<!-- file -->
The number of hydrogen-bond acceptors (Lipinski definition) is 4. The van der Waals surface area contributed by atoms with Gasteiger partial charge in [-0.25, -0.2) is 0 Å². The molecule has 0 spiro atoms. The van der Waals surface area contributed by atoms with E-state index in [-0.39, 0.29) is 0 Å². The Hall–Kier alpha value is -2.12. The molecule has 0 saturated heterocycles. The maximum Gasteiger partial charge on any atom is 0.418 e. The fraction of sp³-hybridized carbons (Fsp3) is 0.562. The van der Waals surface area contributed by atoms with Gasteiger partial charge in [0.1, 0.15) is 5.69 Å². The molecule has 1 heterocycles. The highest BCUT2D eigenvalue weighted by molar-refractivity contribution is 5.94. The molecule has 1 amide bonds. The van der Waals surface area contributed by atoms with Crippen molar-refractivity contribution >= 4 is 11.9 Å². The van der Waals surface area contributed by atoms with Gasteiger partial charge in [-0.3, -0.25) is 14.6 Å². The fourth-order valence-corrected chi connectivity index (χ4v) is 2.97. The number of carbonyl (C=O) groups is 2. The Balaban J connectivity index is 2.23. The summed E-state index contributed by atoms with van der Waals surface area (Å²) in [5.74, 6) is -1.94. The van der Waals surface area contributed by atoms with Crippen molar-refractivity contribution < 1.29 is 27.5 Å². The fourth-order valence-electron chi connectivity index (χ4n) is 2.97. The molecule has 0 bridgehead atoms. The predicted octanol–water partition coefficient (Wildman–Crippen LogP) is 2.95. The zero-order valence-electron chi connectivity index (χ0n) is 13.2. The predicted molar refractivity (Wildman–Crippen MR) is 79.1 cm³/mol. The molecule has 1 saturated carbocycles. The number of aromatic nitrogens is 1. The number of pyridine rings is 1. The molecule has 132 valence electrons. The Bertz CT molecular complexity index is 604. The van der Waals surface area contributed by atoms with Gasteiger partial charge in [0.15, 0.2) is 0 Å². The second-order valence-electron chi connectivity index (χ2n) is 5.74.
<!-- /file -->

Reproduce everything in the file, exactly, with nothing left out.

The number of hydrogen-bond acceptors (Lipinski definition) is 4. The van der Waals surface area contributed by atoms with Gasteiger partial charge in [-0.25, -0.2) is 0 Å². The molecule has 0 spiro atoms. The van der Waals surface area contributed by atoms with E-state index in [-0.39, 0.29) is 0 Å². The Hall–Kier alpha value is -2.12. The molecule has 0 saturated heterocycles. The maximum Gasteiger partial charge on any atom is 0.418 e. The fraction of sp³-hybridized carbons (Fsp3) is 0.562. The van der Waals surface area contributed by atoms with Gasteiger partial charge in [0.1, 0.15) is 5.69 Å². The molecule has 1 heterocycles. The highest BCUT2D eigenvalue weighted by molar-refractivity contribution is 5.94. The molecule has 1 amide bonds. The van der Waals surface area contributed by atoms with Crippen molar-refractivity contribution >= 4 is 11.9 Å². The van der Waals surface area contributed by atoms with Gasteiger partial charge in [-0.3, -0.25) is 14.6 Å². The fourth-order valence-corrected chi connectivity index (χ4v) is 2.97. The number of carbonyl (C=O) groups is 2. The Balaban J connectivity index is 2.23. The summed E-state index contributed by atoms with van der Waals surface area (Å²) in [5.74, 6) is -1.94. The van der Waals surface area contributed by atoms with Crippen molar-refractivity contribution < 1.29 is 27.5 Å². The fourth-order valence-electron chi connectivity index (χ4n) is 2.97. The molecule has 0 bridgehead atoms. The predicted octanol–water partition coefficient (Wildman–Crippen LogP) is 2.95. The zero-order valence-electron chi connectivity index (χ0n) is 13.2. The predicted molar refractivity (Wildman–Crippen MR) is 79.1 cm³/mol. The molecule has 1 saturated carbocycles. The number of aromatic nitrogens is 1. The number of pyridine rings is 1. The molecule has 132 valence electrons. The Bertz CT molecular complexity index is 604. The van der Waals surface area contributed by atoms with Gasteiger partial charge in [0.15, 0.2) is 0 Å². The second-order valence-electron chi connectivity index (χ2n) is 5.74.